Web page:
[GPU programming] asynchronous data transmission based on the volume rendering acceleration technology

Source: Internet
Author: User

First, we will introduce the cache hierarchies on mainstream GPUs:

Level 1 cache: Local Texture Cache

Level 2 Cache: local video memory

Level 3 cache: AGP memory

Texture data, preferably the closer to the GPU: Level 1 or Level 2 cache. VBO and PbO in OpenGL adopt a flexible mechanism to solve this problem. However, the closer the data is to the GPU, the more difficult the CPU is to access the data. In this way, if the CPU needs to change the data frequently, it is best to store the data in the third-level cache. If the data rarely changes, it is best to have a second-level cache. The GPU's internal texture cache (internal texture cache) is automatically managed by the GPU, and there are no APIs for operating data stored in the first level of cache. However, there are also some mechanisms to ensure that the texture cache is effectively used.

Asynchronous Data TransmissionData transmission is allowed without the involvement of the CPU. For example, the CPU can continue to complete other tasks during data transmission. After the CPU starts the transfer operation, the DMA controller completes the transfer operation.

If the body data is large and cannot be fully stored in the GPU memory space, the data block needs to be reloaded to the GPU memory during rendering. To achieve optimal performance during the loading process, data blocks need to be stored in the primary storage in some way so that they can be transmitted to the GPU as continuous blocks.

When the command gltexsubimage3d () is used for texture data transmission, the CPU copies the data until all the data is transmitted to the GPU. As a result, all subsequent OpenGL commands are stopped. In OpenGL, PbO (Pixel Buffer object) allows the DMA method to asynchronously transmit data to the GPU, so that the CPU will not stop other tasks during data transmission. However, the premise is that the data must be stored in the AGP memory in the internal format required by the GPU.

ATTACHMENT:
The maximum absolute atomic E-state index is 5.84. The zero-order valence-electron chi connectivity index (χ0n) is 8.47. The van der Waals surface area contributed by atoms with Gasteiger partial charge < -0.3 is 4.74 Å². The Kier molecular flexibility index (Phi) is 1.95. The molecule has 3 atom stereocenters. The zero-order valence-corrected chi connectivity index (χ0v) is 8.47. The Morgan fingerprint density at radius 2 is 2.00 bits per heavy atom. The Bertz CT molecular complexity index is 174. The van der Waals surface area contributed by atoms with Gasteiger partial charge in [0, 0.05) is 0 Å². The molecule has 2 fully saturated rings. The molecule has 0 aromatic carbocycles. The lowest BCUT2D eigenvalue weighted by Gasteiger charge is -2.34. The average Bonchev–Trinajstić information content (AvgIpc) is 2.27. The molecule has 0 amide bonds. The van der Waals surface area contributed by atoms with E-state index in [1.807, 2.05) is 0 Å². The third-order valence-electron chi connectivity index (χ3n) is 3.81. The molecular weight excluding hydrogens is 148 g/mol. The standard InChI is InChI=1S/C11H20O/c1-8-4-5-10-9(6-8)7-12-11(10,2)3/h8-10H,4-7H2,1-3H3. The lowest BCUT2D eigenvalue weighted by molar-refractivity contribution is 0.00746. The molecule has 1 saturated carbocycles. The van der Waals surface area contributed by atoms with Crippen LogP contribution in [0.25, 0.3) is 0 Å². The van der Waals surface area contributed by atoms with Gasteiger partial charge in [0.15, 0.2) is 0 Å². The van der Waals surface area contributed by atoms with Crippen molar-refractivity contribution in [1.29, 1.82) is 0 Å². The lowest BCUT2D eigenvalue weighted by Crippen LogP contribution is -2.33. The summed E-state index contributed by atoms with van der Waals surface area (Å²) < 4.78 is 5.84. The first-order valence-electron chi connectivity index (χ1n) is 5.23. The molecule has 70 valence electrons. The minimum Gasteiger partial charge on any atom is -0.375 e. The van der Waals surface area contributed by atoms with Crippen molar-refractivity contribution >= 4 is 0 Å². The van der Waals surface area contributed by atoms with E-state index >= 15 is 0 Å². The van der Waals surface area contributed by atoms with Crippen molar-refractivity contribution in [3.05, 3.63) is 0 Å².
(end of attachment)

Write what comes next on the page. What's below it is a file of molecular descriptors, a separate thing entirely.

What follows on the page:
PbO Introduction Reference: PbO (Pixel Buffer object)

For more information about AGP memory, see

However, some graphics cards use a rescheduled internal format to store 3D textures to increase the locality of adjacent data. This causes the CPU to reschedule the data format in the master memory before loading the data block to the GPU. One possible solution to this problem is to store data in the GPU internal format in the main memory, and then notify the driver that the data is ready in the required format. However, there is no official OpenGL mechanism that supports this function currently.

Npot (non-power-of-two) textures are integers whose dimensions are not the power of 2 and do not need to be rescheduled before being loaded to the GPU. Therefore, npot textures can asynchronously transmit data with bandwidth close to the theoretical limit.

For more information about npot texture, see npot texture.

Note that this npot texture should be relatively small, so that it will not be caused by different performance from the perspective. We recommend that you use near 64*64*64 body data, such as 64*64*63.

The following is an example of code that uses asynchronous transmission to add carrier data. Data is the data read from a raw data file.

        //asynchronous data upload : using PBOGLuint texBuffer;//create and bind texture image buffer objectglGenBuffers(1,&texBuffer);glBindBuffer(GL_PIXEL_UNPACK_BUFFER,texBuffer);glBufferData(GL_PIXEL_UNPACK_BUFFER,size,NULL,GL_STREAM_DRAW);//map the texture image buffervoid *pboMemory = glMapBuffer(GL_PIXEL_UNPACK_BUFFER,GL_WRITE_ONLY);memcpy(pboMemory,data,size);if (!glUnmapBuffer(GL_PIXEL_UNPACK_BUFFER)){cout << "ERROR : Unmap PBO failed" << endl;exit(1);}glTexImage3D(GL_TEXTURE_3D, 0, GL_INTENSITY, WIDTH, HEIGHT, DEPTH, 0, GL_LUMINANCE, GL_UNSIGNED_BYTE,BUFFER_OFFSET(0));

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